1. Meng is not being charged with violating Iran sanctions, but with bank fraud.

Some U.S. commentators, like Zachary Karabell and Jeffrey Sachs, have suggested that Meng’s detention is somehow illegitimate because, as a Chinese national running a Chinese company, neither Meng nor Huawei should not have to comply with U.S. sanctions on Iran due to their extraterritorial nature. This is a serious argument, but a mistaken one.

First of all, according to the affidavit described at Meng’s Vancouver bail hearing, Meng is being charged with bank fraud, rather than violating U.S. sanctions on Iran. It is likely that Meng will be charged by the U.S. with violating the bank fraud statute, 18 U.S.C. § 1344, which criminalizes any attempt “to defraud a financial institution,” or obtain funds from a “financial institution, by means of false or fraudulent pretenses, representations, or promises.” According to reports describing the U.S. affidavit, Meng is alleged to have personally made a presentation to HSBC claiming that a company doing business with Iran was not controlled by Huawei in violation of U.S. sanctions. If Meng knowingly misled HSBC in order to get some financial benefit or support, this would likely violate the statute—a breach that carries a possible 30-year jail sentence or $1 million fine.

It is worth noting that bank fraud prosecutions are not rare in the U.S. The Justice Department’s web page is filled with press releases about numerous bank fraud convictions. Moreover, if the allegations are true, Meng really did expose HSBC to severe liability: as a financial institution operating in the United States, the bank is fully subject to all U.S. sanctions on Iran. Indeed, in 2012, HSBC agreed to settle various charges against it in U.S. courts, including violating U.S. sanctions, at a cost of over $1.2 billion dollars.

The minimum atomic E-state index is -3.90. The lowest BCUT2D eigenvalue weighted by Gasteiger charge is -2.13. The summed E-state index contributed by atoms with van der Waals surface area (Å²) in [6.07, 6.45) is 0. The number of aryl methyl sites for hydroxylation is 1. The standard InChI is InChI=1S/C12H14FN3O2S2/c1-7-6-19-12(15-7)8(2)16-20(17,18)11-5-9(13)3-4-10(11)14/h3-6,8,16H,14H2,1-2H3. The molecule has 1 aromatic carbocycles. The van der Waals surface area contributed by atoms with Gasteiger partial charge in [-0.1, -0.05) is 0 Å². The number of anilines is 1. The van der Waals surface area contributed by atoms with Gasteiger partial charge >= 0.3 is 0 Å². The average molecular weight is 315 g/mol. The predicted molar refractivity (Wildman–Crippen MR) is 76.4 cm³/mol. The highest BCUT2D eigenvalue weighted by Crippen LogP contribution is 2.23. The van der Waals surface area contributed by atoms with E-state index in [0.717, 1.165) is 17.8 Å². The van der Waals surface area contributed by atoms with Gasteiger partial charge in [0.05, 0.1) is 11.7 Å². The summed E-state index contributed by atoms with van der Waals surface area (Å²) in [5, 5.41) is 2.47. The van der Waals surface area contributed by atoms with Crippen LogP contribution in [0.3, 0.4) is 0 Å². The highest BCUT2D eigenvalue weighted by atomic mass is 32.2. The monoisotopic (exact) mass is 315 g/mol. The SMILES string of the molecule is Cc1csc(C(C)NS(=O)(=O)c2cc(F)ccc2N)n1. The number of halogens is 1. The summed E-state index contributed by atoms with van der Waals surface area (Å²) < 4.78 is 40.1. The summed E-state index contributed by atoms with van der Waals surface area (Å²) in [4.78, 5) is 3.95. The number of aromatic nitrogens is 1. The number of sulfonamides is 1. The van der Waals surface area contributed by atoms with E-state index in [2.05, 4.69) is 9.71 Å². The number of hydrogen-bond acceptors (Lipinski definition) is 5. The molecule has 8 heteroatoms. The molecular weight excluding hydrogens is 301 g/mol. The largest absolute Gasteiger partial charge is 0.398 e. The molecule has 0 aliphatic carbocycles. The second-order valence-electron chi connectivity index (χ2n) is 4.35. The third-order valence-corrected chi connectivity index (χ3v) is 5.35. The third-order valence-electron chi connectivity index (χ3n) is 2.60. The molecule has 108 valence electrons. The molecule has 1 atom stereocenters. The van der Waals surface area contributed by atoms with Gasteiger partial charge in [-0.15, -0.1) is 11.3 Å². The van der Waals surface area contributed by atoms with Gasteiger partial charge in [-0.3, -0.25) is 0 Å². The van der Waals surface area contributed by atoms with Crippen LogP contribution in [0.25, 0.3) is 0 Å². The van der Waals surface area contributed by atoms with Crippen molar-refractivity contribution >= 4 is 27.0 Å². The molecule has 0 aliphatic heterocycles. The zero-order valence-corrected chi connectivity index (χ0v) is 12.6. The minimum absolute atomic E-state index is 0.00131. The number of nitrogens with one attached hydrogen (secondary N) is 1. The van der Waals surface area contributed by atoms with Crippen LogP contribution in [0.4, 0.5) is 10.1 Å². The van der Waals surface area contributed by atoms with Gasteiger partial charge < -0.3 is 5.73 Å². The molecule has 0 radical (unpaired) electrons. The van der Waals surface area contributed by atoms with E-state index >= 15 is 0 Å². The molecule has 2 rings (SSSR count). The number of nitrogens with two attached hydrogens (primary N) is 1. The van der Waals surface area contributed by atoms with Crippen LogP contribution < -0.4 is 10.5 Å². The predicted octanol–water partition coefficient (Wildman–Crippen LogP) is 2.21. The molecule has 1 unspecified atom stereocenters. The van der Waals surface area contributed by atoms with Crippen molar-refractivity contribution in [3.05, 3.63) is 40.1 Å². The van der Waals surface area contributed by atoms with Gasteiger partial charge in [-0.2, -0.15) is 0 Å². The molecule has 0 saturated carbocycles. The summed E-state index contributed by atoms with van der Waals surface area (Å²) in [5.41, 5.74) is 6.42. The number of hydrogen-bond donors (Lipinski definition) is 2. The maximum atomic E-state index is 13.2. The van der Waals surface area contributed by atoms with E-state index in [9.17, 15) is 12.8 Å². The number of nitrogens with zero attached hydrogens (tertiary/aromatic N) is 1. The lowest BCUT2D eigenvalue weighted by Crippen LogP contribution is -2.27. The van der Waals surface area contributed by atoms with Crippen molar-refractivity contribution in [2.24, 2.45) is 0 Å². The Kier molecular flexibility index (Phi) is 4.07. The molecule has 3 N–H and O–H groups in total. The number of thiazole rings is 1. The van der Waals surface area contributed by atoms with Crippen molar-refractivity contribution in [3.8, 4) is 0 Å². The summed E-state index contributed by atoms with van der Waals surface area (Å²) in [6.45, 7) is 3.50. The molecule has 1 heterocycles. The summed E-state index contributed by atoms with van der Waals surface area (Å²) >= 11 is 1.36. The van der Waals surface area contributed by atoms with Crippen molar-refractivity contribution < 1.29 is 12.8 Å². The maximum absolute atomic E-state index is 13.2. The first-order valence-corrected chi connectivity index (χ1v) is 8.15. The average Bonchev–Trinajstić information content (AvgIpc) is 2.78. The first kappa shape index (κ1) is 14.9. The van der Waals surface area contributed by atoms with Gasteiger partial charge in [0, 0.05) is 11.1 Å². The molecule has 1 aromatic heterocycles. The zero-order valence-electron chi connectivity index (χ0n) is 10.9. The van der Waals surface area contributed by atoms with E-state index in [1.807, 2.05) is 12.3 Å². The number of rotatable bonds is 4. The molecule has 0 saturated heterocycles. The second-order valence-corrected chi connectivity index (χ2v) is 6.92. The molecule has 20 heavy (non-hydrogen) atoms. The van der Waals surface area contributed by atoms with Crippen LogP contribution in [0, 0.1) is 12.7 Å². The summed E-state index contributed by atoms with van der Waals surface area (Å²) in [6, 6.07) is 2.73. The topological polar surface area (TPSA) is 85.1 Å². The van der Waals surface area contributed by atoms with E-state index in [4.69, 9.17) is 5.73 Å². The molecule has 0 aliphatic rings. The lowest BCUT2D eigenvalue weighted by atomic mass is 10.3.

It is also important to recognize that the extraterritorial application of the U.S. bank fraud statute has long been recognized in the U.S. Indeed, the Senate report that accompanied the passage of the bank fraud statute stated that “even if the conduct constituting the offense occurs outside the United States, once the offender is present within the country, he may nonetheless be subject to federal prosecution.” This extraterritorial reach can be justified under the international law “passive personality principle,” wherein a state can in some cases punish foreign conduct that injures its own nationals (or corporate residents). In other words, there is nothing illegitimate about the U.S. seeking to punish bank fraud against its own corporations and nationals under U.S. or international law.

 

2. It is not improper to subject Meng and Huawei to U.S. sanctions laws.

Even if Meng had been punished for directly violating the Iran sanctions rather than misleading banks into doing so, this would not be an unreasonable exercise of U.S. power. Meng and Huawei do substantial business with the United States. Huawei purchases U.S.-origin goods for use in Huawei’s telecommunications products. Both before the international nuclear deal with Iran, during the period in which the U.S. considered the deal binding and after the U.S. withdrew, U.S. export regulations prohibited any sale of U.S.-origin goods to Iran without a license, which is usually only granted for medical and agricultural exports. The origin of this embargo goes back to the 1979 U.S. hostage crisis as well as various ups and downs in the U.S.-Iran relationship since then. By limiting the application of U.S. sanctions law to sale of U.S.-origin goods, U.S. jurisdiction is based on the substantial effects such a sale would have on the U.S. and its national security.